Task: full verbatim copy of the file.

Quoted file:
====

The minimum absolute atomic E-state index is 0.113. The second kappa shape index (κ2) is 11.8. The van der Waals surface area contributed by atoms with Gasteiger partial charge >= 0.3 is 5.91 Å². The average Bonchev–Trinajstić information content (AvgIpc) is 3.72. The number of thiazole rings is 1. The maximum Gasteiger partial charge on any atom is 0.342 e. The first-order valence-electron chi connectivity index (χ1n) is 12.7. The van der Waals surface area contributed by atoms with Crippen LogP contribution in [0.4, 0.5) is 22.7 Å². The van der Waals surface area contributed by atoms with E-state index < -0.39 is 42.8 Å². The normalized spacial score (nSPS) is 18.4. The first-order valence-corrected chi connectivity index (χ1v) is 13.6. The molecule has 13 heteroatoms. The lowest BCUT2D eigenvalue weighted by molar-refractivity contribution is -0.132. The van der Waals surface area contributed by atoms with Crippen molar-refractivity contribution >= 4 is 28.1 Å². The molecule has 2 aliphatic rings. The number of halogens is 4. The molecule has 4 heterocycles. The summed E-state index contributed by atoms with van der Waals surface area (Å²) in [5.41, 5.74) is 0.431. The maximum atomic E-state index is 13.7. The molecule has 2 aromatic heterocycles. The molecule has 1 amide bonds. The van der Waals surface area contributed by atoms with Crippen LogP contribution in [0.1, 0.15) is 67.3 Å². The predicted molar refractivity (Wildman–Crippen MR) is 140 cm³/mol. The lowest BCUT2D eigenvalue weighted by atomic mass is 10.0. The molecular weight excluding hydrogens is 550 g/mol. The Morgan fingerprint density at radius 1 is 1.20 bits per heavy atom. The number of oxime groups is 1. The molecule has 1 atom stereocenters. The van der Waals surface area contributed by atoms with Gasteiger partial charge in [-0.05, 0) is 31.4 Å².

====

The minimum absolute atomic E-state index is 0.113. The second kappa shape index (κ2) is 11.8. The van der Waals surface area contributed by atoms with Gasteiger partial charge >= 0.3 is 5.91 Å². The average Bonchev–Trinajstić information content (AvgIpc) is 3.72. The number of thiazole rings is 1. The maximum Gasteiger partial charge on any atom is 0.342 e. The first-order valence-electron chi connectivity index (χ1n) is 12.7. The van der Waals surface area contributed by atoms with Crippen LogP contribution in [0.4, 0.5) is 22.7 Å². The van der Waals surface area contributed by atoms with E-state index < -0.39 is 42.8 Å². The normalized spacial score (nSPS) is 18.4. The first-order valence-corrected chi connectivity index (χ1v) is 13.6. The molecule has 13 heteroatoms. The lowest BCUT2D eigenvalue weighted by molar-refractivity contribution is -0.132. The van der Waals surface area contributed by atoms with Crippen molar-refractivity contribution >= 4 is 28.1 Å². The molecule has 2 aliphatic rings. The number of halogens is 4. The molecule has 4 heterocycles. The summed E-state index contributed by atoms with van der Waals surface area (Å²) in [5.41, 5.74) is 0.431. The maximum atomic E-state index is 13.7. The molecule has 2 aromatic heterocycles. The molecule has 1 amide bonds. The van der Waals surface area contributed by atoms with Crippen LogP contribution in [0.1, 0.15) is 67.3 Å². The predicted molar refractivity (Wildman–Crippen MR) is 140 cm³/mol. The lowest BCUT2D eigenvalue weighted by atomic mass is 10.0. The molecular weight excluding hydrogens is 550 g/mol. The Morgan fingerprint density at radius 1 is 1.20 bits per heavy atom. The number of oxime groups is 1. The molecule has 1 atom stereocenters. The van der Waals surface area contributed by atoms with Gasteiger partial charge in [-0.05, 0) is 31.4 Å².